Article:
Abe Mezrich

Elon Musk, with his technology and trolling, mirrors the biblical Nimrod

And just as the ancient world was ambivalent about the mighty hunter, we're not quite sure what to make of the business magnate
Elon Musk at the Kennedy Space Center in Cape Canaveral, Florida, on January 19, 2020. (AP Photo/John Raoux, File)
Elon Musk at the Kennedy Space Center in Cape Canaveral, Florida, on January 19, 2020. (AP Photo/John Raoux, File)

With Elon Musk buying Twitter, now is a good time to consider the נiblical king Nimrod. He is the ruler whose kingdom spans as far as “Babylon, Erech, Accad, and Calneh in the land of Shinar” (Genesis 10:10). It is Nimrod, according to the Midrash, who is the mighty ruler under whom all the people of the earth build the Tower of Babel.

The Midrash also calls Nimrod an apostate, taking its cue from the Bible’s description of Nimrod as “a great hunter before God” (ibid, verse 9). Not content to destroy God’s creatures on earth, Nimrod turns to building a great technology to challenge God’s hegemony up in Heaven.

That is the midrashic take anyway. But another possible reading of the text is one of Nimrod as truly pious. As many point out, God commands Abraham himself to “walk before Me” (Genesis 17), implying that acting before God — be it through walking or hunting — may indicate saintliness, not wickedness. Yes, Nimrod is a hunter, but one at peace with nature and the Divine — along the lines of a model we may be familiar with from pre-colonial cultures throughout the world. Indeed, Nimrod’s kingship seems associated with Nineveh (Genesis 12), the metropolis where, centuries later, and at the behest of their king, man and beast atone for their sins side by side (Jonah 3:7). Perhaps Nimrod hunts as a lion hunts: not as a figure affronting God’s kingdom, but as an inextricable part of it. 

It is not hard to draw comparisons between Nimrod and Musk. On the one hand, through Tesla, Musk has arguably done more to advance clean technology than most people alive. In a world where human tech has overtaken nature, he has made incredible strides in bringing the two closer together in harmony. In this role, Musk is what we might call Nimrod One. At the same time, he is also known widely — and at least sometimes deservedly — as a brazen troll who is capable of pettiness and chaos-mongering, particularly on Twitter. This second role would fit well in the cacophony of Babel. Musk the Troll is Nimrod Two.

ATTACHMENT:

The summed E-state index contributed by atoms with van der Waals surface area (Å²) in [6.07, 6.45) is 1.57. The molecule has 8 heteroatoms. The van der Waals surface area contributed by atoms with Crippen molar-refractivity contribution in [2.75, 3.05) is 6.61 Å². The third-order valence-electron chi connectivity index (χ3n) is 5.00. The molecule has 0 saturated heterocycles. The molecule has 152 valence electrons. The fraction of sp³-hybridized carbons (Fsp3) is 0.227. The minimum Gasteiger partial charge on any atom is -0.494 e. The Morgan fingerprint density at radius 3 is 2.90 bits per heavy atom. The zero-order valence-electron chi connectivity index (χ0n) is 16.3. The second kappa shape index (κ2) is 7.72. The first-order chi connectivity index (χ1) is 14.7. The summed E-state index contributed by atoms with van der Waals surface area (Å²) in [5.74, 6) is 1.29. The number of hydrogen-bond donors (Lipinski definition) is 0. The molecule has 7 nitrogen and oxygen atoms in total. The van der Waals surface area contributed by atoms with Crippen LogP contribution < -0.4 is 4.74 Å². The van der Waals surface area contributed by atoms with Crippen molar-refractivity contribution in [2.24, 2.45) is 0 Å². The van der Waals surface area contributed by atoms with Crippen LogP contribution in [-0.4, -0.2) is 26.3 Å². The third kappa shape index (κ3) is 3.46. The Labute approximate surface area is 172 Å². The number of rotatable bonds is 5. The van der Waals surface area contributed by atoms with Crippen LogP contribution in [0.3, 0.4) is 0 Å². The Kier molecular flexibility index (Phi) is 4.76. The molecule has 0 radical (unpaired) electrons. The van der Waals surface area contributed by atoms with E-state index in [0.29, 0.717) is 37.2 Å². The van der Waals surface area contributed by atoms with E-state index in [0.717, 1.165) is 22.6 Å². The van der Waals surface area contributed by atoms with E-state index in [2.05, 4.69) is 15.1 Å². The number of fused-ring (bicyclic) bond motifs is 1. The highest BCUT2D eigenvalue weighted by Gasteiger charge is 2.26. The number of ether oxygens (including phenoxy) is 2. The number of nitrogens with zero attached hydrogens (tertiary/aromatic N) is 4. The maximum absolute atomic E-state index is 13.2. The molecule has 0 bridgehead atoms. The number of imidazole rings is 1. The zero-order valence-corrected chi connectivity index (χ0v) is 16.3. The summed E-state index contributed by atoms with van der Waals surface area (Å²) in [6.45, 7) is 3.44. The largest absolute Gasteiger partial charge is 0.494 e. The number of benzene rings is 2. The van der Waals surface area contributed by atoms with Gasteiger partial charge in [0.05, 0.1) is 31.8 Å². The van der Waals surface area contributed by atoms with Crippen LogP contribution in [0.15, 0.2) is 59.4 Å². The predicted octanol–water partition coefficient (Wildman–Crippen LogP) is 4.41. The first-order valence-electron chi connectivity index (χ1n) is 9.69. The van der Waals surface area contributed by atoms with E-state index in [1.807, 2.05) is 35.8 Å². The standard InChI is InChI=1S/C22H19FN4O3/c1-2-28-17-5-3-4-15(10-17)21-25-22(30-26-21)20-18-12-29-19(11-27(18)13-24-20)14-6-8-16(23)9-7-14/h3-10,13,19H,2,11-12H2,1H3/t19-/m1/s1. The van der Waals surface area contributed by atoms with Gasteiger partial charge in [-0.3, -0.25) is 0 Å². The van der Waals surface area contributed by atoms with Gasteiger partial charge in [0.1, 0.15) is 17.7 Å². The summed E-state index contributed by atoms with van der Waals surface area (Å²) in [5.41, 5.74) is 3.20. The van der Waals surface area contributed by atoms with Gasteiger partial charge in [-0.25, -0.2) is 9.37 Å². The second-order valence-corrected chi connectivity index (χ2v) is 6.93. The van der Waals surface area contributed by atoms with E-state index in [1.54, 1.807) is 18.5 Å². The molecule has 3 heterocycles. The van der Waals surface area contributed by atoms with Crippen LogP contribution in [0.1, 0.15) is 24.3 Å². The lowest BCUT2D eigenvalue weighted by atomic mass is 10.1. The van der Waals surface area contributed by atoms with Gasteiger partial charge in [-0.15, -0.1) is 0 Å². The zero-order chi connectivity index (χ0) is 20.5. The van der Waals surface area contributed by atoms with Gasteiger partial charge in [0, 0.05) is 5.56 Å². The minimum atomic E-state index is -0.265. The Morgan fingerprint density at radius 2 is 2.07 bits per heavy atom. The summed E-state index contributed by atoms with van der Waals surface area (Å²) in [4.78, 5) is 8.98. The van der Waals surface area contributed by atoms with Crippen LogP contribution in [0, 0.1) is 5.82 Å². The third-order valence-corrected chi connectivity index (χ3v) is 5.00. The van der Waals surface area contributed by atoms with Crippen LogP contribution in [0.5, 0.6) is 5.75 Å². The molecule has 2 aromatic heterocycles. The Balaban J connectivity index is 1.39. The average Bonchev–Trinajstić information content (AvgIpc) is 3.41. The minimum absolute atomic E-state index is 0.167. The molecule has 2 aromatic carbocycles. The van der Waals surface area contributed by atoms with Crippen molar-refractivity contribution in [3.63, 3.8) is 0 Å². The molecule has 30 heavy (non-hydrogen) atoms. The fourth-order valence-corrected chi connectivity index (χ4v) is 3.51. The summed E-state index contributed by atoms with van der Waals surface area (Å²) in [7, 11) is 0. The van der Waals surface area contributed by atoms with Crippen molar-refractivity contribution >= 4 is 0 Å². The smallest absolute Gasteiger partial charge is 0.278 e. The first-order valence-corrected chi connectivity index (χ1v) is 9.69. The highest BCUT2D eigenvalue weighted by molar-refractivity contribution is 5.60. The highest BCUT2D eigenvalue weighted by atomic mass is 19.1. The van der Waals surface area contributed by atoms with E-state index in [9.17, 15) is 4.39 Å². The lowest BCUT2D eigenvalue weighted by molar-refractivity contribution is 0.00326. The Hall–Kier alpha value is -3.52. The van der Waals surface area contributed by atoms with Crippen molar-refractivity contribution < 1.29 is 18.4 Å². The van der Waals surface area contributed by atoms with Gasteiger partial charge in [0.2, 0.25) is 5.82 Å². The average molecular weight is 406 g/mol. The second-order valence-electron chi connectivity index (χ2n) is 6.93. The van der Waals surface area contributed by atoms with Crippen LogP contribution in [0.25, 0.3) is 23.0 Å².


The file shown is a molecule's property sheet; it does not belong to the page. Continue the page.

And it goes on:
I won’t use this space to offer advice to Elon Musk based on the story of Nimrod. I am sure Musk doesn’t care what I have to say anyway. But Nimrod’s story is not just Nimrod’s alone. According to Rashi, Nimrod’s heresy becomes a lens through which we can view all heretics to come. “Whenever a man acts brazenly…to rebel [before God], it is said of him: ‘Like Nimrod, the mighty hunter’” (Rashi, Genesis 10:9). In an age when we’re all making choices of how we participate in the technological Babel, we are all given a small version of the same decision that Nimrod had, and that Musk has. It is not just Elon Musk who must decide which Nimrod he wants to be; each of us must decide for ourselves.

Are we using our might to connect God and nature and humanity, or are we using it to pull it all apart? Whatever we decide, nothing less than the future is at stake — and God and His theologians are watching.


The opening of this article is inspired by the first sentence of Gabriel Blair’s viral Twitter thread from 2020. Some translations of the Biblical text and Rashi taken partially from Sefaria.

About the Author
Abe Mezrich is a Jewish poet and tech marketer trying to make sense of his divided life in a more divided world. His writing has appeared in outlets including the Tanakh site 929 English, The Forward, Hevria, Tablet, The Lehrhaus, Tradition, Zeek, and elsewhere. His latest book is Words for a Dazzling Firmament, a collection of poems on the weekly Torah reading from Ben Yehuda Press.
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